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Abstract: TH-PO727

The Effect and Safety of Postmenopausal Hormone Therapy and Selective Estrogen Receptor Modulators on Kidney Outcomes in Women: A Systematic Review

Session Information

Category: Women’s Health and Kidney Diseases

  • 2000 Women’s Health and Kidney Diseases

Authors

  • Dumanski, Sandi M., University of Calgary, Calgary, Alberta, Canada
  • Ramesh, Sharanya, University of Calgary, Calgary, Alberta, Canada
  • James, Matthew T., University of Calgary, Calgary, Alberta, Canada
  • Metcalfe, Amy, University of Calgary, Calgary, Alberta, Canada
  • Nerenberg, Kara A., University of Calgary, Calgary, Alberta, Canada
  • Robertson, Helen Lee, University of Calgary, Calgary, Alberta, Canada
  • Ahmed, Sofia B., University of Calgary, Calgary, Alberta, Canada
Background

The number of postmenopausal women with or at risk of chronic kidney disease (CKD) is increasing exponentially. The benefits and risks of postmenopausal hormone therapy (PHT) and selective estrogen receptor modulators (SERMs) on kidney health outcomes in these women are poorly understood. This systematic review aimed to: 1) determine the effects of PHT and SERMs on kidney function and albuminuria in women, and, 2) characterize the risk of adverse outcomes of PHT and SERMs in the CKD population, who are already at an increased risk of venous thromboembolism and malignancy.

Methods

An electronic literature search was completed using a peer reviewed search strategy in MEDLINE, EMBASE, and the Cochrane Central Register of Controlled Trials. We searched published studies (1950- December 2018) examining the effect of PHT and SERMs on kidney function and albuminuria, and adverse outcomes in women with CKD. Two independent investigators screened identified citations examining the effect of PHT and SERMs on kidney outcomes in the general population of women, as well as adverse outcomes in the CKD population. Data was independently extracted from each eligible study, and the risk of bias was assessed. Results were synthesized in a descriptive manner.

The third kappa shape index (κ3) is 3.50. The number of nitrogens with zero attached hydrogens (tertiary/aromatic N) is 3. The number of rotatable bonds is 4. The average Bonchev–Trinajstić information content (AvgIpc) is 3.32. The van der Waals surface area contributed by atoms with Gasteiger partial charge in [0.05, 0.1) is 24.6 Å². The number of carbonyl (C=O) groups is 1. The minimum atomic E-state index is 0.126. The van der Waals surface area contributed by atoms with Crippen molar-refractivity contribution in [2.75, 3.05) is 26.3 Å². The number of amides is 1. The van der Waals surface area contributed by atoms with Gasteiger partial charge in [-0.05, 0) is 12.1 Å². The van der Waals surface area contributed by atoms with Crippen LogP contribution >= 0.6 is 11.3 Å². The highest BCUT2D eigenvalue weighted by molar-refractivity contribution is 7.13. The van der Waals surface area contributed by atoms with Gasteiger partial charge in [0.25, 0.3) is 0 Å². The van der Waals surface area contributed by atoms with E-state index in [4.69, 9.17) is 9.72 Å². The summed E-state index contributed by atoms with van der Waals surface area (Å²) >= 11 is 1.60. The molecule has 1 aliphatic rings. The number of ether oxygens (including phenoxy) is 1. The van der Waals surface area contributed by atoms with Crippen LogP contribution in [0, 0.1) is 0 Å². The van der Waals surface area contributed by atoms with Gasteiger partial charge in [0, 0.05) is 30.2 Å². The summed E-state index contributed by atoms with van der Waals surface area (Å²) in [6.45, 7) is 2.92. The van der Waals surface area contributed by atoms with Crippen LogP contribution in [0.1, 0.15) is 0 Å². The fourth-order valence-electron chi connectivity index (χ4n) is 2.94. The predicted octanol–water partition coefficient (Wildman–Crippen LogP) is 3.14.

Results

A total of 3,078 references were screened, and 18 studies met eligibility criteria. Compared with no treatment, use of PHT was associated with improved kidney function and unchanged or reduced proteinuria in more than 60% of studies that addressed this question. No studies were identified that reported on the safety of PHT in women with CKD. Studies addressing the effects of SERMs on kidney function were conflicting, with 2 studies reporting increased kidney function and reduced proteinuria, and another reporting decreased kidney function. Based on results from 2 small studies, SERMs did not have any increased risk of venous thromboembolism in women with CKD compared to placebo.

Conclusion

Existing studies suggest that PHT and SERMs are associated with improved kidney function, with no increase in albuminuria. Safety data in the CKD population is lacking. Available studies had significant limitations and heterogeneity, highlighting the need for rigorous prospective studies examining the effect of PHT and SERMs on kidney function, and their safety in CKD.